On and after January 1, 1998, we believe the eligibility restriction in section 6.41(c) will apply only to an appraisal review board affiliated with a populous county, while section 6.412(c) will apply to an appraisal review board affiliated with a smaller county. By its terms, the restriction in section 6.41(c) applies only to appointments to an appraisal review board affiliated with a county with a population higher than 300,000, which to be concise we will denominate a "populous county."(16) Section 6.412(c), by contrast, is not explicitly limited. We interpret it, consequently, to apply to all nonpopulous counties, to which the restriction in section 6.41(c) does not apply. Thus, on January 1, 1998, Mr. Fleming's county, Harris, a populous county,(17) will be subject to the eligibility restriction in section 6.41(c), although it is currently subject to section 6.412(c). On the other hand, Gonzales County, one of the counties Senator Armbrister represents, is and on January 1, 1998, will remain subject to section 6.412(c) because it is a nonpopulous county.(18)

In addition, we construe section 6.41(c) to deem ineligible for appointment to an appraisal review board that is affiliated with a populous county a former governing board member, former officer, or former employee of any taxing unit, whether or not the taxing unit's property is appraised by the appraisal review board's appraisal district. Under section 6.41(c), an appraisal district in a populous county cannot appoint a former member of the governing body, officer, or employee of a taxing unit. The term taxing unit in section 6.41(c) is unrestricted. By contrast, the legislature has chosen explicitly to limit the term in section 6.412(c) to include only those taxing units for which the appraisal district appraises property. The term taxing unit, for purposes of both sections 6.41(c) and 6.412(c), is defined in Tax Code section 1.04(12):

"Taxing unit" means a county, an incorporated city or town (including a home-rule city), a school district, a special district or authority (including a junior college district, a hospital district, a district created by or pursuant to the Water Code, a mosquito control district, a fire prevention district, or a noxious weed control district), or any other political unit of this state, whether created by or pursuant to the constitution or a local, special, or general law, that is authorized to impose and is imposing ad valorem taxes on property even if the governing body of another political unit determines the tax rate for the unit or otherwise governs its affairs.(19)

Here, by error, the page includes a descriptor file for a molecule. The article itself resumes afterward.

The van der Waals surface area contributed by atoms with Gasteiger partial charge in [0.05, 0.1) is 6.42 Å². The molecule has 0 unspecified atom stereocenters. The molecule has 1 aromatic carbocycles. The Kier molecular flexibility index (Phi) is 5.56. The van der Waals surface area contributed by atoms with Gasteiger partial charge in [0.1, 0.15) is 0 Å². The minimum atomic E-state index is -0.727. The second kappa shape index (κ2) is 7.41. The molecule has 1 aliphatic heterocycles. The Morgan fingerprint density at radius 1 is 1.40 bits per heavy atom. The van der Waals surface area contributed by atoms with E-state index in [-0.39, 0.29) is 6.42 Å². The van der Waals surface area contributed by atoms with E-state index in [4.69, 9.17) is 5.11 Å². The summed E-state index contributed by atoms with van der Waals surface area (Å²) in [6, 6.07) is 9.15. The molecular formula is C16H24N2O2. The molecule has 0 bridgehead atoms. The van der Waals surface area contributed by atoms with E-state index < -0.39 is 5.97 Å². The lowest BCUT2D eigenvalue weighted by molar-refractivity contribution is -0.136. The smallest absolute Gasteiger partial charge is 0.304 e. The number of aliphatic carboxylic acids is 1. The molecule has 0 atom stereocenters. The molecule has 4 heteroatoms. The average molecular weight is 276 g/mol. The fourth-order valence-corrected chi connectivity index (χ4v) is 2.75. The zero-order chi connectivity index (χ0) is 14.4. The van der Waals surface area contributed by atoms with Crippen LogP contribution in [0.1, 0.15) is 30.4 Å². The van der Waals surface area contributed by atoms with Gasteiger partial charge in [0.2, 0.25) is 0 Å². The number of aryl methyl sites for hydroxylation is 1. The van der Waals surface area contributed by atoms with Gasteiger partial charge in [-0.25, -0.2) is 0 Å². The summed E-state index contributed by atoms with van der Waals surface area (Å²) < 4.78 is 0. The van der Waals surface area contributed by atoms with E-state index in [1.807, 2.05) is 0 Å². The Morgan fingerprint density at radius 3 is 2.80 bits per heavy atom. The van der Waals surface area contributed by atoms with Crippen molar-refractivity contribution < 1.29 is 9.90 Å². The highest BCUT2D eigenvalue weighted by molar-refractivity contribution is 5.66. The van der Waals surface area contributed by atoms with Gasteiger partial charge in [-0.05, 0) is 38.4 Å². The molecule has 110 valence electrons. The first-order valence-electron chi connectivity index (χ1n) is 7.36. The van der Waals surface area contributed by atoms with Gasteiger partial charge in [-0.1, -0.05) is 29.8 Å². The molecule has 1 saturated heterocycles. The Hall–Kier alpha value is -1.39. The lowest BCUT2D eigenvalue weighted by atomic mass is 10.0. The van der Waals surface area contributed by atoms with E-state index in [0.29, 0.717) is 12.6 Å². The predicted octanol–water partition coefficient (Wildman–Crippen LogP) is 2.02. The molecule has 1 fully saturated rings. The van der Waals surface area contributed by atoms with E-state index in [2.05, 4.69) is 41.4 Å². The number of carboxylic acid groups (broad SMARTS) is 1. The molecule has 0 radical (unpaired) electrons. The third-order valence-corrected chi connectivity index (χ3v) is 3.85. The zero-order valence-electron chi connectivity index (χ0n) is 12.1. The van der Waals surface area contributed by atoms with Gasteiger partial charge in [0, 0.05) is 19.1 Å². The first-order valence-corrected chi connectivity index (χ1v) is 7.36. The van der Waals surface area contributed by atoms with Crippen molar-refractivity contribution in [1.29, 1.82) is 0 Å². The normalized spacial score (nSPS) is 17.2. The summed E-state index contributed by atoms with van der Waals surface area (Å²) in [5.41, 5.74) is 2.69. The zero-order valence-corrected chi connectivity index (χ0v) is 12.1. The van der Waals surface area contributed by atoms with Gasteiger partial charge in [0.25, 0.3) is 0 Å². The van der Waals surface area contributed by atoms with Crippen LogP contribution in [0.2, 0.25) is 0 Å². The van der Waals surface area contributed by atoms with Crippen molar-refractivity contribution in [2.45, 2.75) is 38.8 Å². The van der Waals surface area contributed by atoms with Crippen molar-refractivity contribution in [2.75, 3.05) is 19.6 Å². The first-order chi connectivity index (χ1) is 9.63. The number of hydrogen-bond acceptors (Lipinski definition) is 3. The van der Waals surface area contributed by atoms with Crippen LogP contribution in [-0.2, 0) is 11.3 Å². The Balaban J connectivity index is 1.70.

Indeed, the fact that section 6.41(c) applies to former officers and employees of any taxing unit, while section 6.412(c) applies to former officers and employees only of those taxing units for which the appraisal district appraises property appears to us to follow logically from the population difference. In a populous county, the appraisal district has a larger pool of citizens from which to select appointees to the appraisal review board; the legislature may, therefore, exclude a larger number of people without seriously impacting the appraisal district's ability to find competent appointees. But in a smaller county, the appraisal district has a smaller pool of possible appointees from which to choose. By excluding only former directors, officers, and employees of taxing units for which the appraisal district appraises property, the legislature, we believe, attempted to maximize the number of people eligible for appointment while still accomplishing the intent of the limitation--to reduce cronyism in the appointment process.(20)

We turn now to your specific questions. We begin with Mr. Fleming's first question: how to reconcile what he perceives as irreconcilable differences between the limitation in section 6.41(c) and section 6.412(c). We have concluded that until January 1, 1998, section 6.412(c) applies to appointments to appraisal review boards in all counties. On and after January 1, we have concluded, section 6.41(c)'s limitation applies to appraisal review boards affiliated with populous counties, while section 6.412(c) applies to all other counties.